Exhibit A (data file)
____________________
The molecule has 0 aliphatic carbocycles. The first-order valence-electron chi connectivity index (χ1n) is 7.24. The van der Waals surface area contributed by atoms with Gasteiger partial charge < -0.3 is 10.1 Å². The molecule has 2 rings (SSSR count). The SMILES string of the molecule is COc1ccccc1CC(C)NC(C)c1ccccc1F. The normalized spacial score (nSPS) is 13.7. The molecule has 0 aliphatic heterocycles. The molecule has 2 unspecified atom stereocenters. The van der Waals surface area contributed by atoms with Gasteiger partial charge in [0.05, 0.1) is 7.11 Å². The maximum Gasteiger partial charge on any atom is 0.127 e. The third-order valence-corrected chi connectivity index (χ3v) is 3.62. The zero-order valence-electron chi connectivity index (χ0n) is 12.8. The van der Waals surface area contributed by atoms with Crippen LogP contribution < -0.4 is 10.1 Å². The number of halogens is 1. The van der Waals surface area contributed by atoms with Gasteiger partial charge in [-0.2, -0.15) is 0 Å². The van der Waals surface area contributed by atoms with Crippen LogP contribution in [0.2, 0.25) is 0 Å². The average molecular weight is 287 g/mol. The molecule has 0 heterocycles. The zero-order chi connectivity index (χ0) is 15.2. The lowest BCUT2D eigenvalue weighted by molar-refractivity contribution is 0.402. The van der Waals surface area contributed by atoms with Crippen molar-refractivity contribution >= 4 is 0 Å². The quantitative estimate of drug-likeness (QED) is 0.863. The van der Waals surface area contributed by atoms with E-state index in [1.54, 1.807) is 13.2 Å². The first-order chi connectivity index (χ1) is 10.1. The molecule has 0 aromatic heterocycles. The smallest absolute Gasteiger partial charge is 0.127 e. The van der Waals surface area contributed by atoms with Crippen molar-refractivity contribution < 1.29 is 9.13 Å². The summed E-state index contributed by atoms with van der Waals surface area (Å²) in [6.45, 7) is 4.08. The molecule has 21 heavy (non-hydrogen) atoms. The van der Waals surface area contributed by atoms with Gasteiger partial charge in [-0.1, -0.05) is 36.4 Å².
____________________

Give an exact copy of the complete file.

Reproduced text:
The molecule has 0 aliphatic carbocycles. The first-order valence-electron chi connectivity index (χ1n) is 7.24. The van der Waals surface area contributed by atoms with Gasteiger partial charge < -0.3 is 10.1 Å². The molecule has 2 rings (SSSR count). The SMILES string of the molecule is COc1ccccc1CC(C)NC(C)c1ccccc1F. The normalized spacial score (nSPS) is 13.7. The molecule has 0 aliphatic heterocycles. The molecule has 2 unspecified atom stereocenters. The van der Waals surface area contributed by atoms with Gasteiger partial charge in [0.05, 0.1) is 7.11 Å². The maximum Gasteiger partial charge on any atom is 0.127 e. The third-order valence-corrected chi connectivity index (χ3v) is 3.62. The zero-order valence-electron chi connectivity index (χ0n) is 12.8. The van der Waals surface area contributed by atoms with Crippen LogP contribution < -0.4 is 10.1 Å². The number of halogens is 1. The van der Waals surface area contributed by atoms with Gasteiger partial charge in [-0.2, -0.15) is 0 Å². The van der Waals surface area contributed by atoms with Crippen LogP contribution in [0.2, 0.25) is 0 Å². The average molecular weight is 287 g/mol. The molecule has 0 heterocycles. The zero-order chi connectivity index (χ0) is 15.2. The lowest BCUT2D eigenvalue weighted by molar-refractivity contribution is 0.402. The van der Waals surface area contributed by atoms with Crippen molar-refractivity contribution >= 4 is 0 Å². The quantitative estimate of drug-likeness (QED) is 0.863. The van der Waals surface area contributed by atoms with E-state index in [1.54, 1.807) is 13.2 Å². The first-order chi connectivity index (χ1) is 10.1. The molecule has 0 aromatic heterocycles. The smallest absolute Gasteiger partial charge is 0.127 e. The van der Waals surface area contributed by atoms with Crippen molar-refractivity contribution < 1.29 is 9.13 Å². The summed E-state index contributed by atoms with van der Waals surface area (Å²) in [6.45, 7) is 4.08. The molecule has 21 heavy (non-hydrogen) atoms. The van der Waals surface area contributed by atoms with Gasteiger partial charge in [-0.1, -0.05) is 36.4 Å².